This is bad, isn’t it? Tottenham’s latest ignominious FA Cup failure was not only more shameful than the rest because it came against a Championship side who had made eight changes – that part didn’t even feel unfamiliar. They went out to Middlesbrough on the same date last March. Happy anniversary.
The stings do get sharper with every passing year though – 15 since the last trophy and 32 since the last final in the cup. Even if Chas & Dave were still making records, they wouldn’t have much to sing about. Spurs rarely are on their way to Wembley anymore, and no one at Bramall Lane would have described them as Hot Shot Tottenham.
But what made this particular low even more agonising was the way the cup had neatly opened up for Spurs, who it turns out would have been a home tie against Blackburn away from the semi-finals. There – depending on the draw – they might have ended up with Brighton or Grimsby Town. Then again, even the Mariners knocked them out of the League Cup in 2005.
There is one Chas & Dave cup final song which could probably still make its way into the repertoire, the 1982 classic Tottenham Tottenham (We’re going to do it like we did last year) – “it” being a humiliating exit to a lower-league side on a freezing cold night in Yorkshire. Conte’s No 2, Cristian Stellini, said his players remembered being “disappointed” by the Middlesbrough performance a year ago, but it felt like no lessons were learned.
Without Cristian Romero or Harry Kane, who had been ill with “a throat problem” and was brought on after the hour mark, it wasn’t entirely clear whether Spurs thought they could waltz through one of the domestic cups without really trying, or if they knew they would be knocked out and didn’t care.
Where exactly does this leave them? For one, with little time to prepare for Saturday’s trip to Wolves and with another all-encompassing sense of doom that they had just done so well to shake off. Wins over Manchester City, West Ham and Chelsea had things looking a lot rosier – Antonio Conte won manager of the month without even being there as he recovers from surgery.
Yet the uncertainty surrounding Conte makes this moment a little more troubling. There are three months of the season left and he is still yet to indicate, at least publicly, whether he is staying or going when his contract ends in June. To some, that tells you everything you need to know, but it isn’t conducive to long-term planning. Conte not winning a trophy is not viewed as a major failure – he isn’t guilty of anything you couldn’t also say about his predecessors, yet he hasn’t done any more than them either.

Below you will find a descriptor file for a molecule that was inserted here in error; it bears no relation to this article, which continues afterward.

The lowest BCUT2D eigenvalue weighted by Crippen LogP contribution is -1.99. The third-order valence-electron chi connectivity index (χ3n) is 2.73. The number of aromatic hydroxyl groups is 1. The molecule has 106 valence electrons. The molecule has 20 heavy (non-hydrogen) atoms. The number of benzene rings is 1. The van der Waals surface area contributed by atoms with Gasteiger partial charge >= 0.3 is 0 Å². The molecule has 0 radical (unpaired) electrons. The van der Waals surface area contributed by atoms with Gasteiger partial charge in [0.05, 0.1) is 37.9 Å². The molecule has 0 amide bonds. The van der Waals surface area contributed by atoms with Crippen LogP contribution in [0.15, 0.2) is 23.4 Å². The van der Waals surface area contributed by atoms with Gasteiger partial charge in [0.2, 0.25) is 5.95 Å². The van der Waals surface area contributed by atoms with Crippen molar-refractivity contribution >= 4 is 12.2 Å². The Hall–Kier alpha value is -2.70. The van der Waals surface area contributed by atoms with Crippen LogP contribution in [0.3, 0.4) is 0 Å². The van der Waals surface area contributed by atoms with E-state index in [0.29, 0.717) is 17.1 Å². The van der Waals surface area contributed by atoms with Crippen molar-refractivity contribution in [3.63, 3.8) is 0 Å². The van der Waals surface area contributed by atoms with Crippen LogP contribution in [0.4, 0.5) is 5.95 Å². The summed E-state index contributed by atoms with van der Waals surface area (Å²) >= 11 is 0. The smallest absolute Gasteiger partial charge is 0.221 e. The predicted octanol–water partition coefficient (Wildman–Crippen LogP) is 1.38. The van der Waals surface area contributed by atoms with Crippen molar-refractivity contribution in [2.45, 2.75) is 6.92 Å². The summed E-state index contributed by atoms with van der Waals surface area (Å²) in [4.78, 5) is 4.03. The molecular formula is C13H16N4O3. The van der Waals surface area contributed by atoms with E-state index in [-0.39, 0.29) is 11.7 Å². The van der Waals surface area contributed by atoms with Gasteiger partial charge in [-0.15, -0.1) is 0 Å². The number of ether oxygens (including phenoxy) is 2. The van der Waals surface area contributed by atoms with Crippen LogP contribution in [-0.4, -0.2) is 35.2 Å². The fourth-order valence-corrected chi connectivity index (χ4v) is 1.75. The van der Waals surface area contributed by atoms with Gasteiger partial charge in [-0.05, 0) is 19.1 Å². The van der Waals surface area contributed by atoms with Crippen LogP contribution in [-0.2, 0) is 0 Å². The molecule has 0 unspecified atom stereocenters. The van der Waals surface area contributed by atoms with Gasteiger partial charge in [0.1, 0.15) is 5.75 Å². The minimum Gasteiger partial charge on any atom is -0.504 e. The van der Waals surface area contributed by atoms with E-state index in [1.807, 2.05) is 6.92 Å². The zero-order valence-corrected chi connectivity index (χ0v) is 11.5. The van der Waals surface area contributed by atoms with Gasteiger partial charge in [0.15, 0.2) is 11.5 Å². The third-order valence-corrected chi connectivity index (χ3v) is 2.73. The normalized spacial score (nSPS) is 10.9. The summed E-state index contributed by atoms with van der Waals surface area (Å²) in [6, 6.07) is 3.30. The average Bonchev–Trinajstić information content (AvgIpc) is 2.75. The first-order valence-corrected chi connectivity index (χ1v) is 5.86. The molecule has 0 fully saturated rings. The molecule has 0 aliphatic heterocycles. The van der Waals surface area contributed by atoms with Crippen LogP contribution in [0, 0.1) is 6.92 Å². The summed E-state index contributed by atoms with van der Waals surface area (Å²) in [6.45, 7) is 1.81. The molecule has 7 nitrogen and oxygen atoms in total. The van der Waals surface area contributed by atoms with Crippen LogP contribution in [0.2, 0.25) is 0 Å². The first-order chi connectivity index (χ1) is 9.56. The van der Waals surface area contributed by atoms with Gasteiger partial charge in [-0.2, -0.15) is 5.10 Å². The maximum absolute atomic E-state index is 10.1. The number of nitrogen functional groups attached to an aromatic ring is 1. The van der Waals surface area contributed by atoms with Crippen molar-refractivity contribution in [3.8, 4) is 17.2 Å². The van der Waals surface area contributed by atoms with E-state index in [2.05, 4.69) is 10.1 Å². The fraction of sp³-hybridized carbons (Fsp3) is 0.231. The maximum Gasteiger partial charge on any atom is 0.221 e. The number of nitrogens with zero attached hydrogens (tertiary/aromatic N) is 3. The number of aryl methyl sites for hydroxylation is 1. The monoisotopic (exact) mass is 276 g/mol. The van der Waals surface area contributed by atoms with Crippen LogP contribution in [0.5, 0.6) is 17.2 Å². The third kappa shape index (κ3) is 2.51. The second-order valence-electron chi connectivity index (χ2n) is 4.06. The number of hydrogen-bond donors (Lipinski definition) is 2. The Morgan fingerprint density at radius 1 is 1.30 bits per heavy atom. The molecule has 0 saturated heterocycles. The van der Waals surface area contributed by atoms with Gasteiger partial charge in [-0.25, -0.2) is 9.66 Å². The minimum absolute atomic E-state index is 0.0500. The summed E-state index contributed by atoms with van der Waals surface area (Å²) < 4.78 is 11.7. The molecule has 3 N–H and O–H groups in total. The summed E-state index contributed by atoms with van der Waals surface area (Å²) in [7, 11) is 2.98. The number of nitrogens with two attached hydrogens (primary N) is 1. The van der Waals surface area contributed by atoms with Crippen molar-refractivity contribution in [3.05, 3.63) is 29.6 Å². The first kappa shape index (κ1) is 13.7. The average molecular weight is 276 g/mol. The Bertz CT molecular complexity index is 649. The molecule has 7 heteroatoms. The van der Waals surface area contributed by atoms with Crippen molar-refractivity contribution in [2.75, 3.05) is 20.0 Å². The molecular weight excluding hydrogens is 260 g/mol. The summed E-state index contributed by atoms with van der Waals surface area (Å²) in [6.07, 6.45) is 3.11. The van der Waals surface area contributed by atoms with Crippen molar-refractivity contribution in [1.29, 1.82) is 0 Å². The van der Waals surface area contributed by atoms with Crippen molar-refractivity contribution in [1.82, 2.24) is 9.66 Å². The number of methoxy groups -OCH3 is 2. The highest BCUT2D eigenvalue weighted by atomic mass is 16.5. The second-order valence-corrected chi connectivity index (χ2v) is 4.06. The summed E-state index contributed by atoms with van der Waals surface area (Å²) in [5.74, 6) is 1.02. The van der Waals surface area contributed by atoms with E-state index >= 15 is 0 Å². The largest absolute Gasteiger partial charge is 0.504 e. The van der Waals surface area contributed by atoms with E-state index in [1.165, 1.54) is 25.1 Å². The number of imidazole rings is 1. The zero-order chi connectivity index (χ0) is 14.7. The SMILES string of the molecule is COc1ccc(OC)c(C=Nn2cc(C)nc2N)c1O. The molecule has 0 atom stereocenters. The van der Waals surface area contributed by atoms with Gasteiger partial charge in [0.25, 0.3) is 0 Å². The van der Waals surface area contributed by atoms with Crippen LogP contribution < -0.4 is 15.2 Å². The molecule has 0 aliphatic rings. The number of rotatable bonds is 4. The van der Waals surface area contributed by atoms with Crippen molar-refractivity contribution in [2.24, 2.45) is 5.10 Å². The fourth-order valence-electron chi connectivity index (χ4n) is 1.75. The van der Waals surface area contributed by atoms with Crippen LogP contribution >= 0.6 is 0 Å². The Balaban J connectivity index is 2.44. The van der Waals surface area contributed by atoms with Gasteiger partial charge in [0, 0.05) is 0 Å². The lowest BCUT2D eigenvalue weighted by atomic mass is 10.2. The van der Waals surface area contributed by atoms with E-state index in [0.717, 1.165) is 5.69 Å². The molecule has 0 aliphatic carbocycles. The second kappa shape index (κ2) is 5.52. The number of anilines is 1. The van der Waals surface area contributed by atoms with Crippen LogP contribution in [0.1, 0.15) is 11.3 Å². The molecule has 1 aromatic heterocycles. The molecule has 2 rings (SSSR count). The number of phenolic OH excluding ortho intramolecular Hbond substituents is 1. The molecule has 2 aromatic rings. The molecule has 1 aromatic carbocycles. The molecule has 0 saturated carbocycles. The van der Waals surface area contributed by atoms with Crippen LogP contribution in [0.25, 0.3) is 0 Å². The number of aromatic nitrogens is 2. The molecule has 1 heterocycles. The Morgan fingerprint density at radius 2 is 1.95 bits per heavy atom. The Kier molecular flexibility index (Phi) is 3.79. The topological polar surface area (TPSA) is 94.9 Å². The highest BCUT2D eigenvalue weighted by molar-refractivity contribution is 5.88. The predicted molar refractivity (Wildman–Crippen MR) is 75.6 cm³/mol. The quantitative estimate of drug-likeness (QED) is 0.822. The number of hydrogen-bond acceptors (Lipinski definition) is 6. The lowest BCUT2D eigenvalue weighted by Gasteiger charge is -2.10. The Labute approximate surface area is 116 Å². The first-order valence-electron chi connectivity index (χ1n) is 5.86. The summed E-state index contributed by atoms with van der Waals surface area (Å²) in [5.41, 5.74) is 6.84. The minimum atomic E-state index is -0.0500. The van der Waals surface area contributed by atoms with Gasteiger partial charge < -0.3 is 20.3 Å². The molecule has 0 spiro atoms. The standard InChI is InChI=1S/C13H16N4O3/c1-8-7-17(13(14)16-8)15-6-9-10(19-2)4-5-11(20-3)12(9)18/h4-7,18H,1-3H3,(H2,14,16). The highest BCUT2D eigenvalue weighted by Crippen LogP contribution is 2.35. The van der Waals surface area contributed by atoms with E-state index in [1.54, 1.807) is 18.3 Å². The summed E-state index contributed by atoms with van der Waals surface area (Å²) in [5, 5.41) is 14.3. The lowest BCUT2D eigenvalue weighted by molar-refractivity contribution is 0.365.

Kane, too, cannot be thrilled with the situation. This was perhaps his last serious opportunity to win a trophy at Tottenham. He already has the individual records. The club’s greatest ever goalscorer and the England captain, who has played in four major finals for club and country but not yet won one, needs more. By June he will be available at a cut-price fee with just a year left on his contract. It feels as if a decision will have to be made either way this summer.
To Wolves then, where another step towards the top four is the aim. Champions League football is considerably more lucrative, and arguably does more for Spurs’ status than winning either of the domestic cups, which by degrees the club has valued less and less. Otherwise, they would not have sacked Jose Mourinho six days before a final.
The trouble is, since 2015-16 they have finished in the top four more often than not. Even after a brief foray into the Conference League, a place at the top table is, at best, greeted with polite applause. At worst, it can easily be taken for granted.
Kane will return for the trip to Molineux, where Richarlison will once again have to adjust to a system that does not suit him. The Brazilian’s role is ever divisive – after Wednesday’s defeat, one pundit said he had “no standout attributes”; another thought Manchester United should be signing him.
In-form Emerson Royal is likely to come back in for Pedro Porro, while Oliver Skipp and Dejan Kulusevski are set to start rather than come off the bench. Romero will replace Davinson Sanchez but apart from that, this will largely be the same XI that Stellini insisted should have been good enough to beat Sheffield United.
In a full circle, it comes back again to recruitment. Spurs have spent tens of millions on players they have not even used – see Djed Spence and Destiny Udogie, who is out on loan, and on Richarlison who they are not getting the best out of. If they were to lose Kane and Conte this summer, they would not just be doing it like they did last year. It could get considerably worse.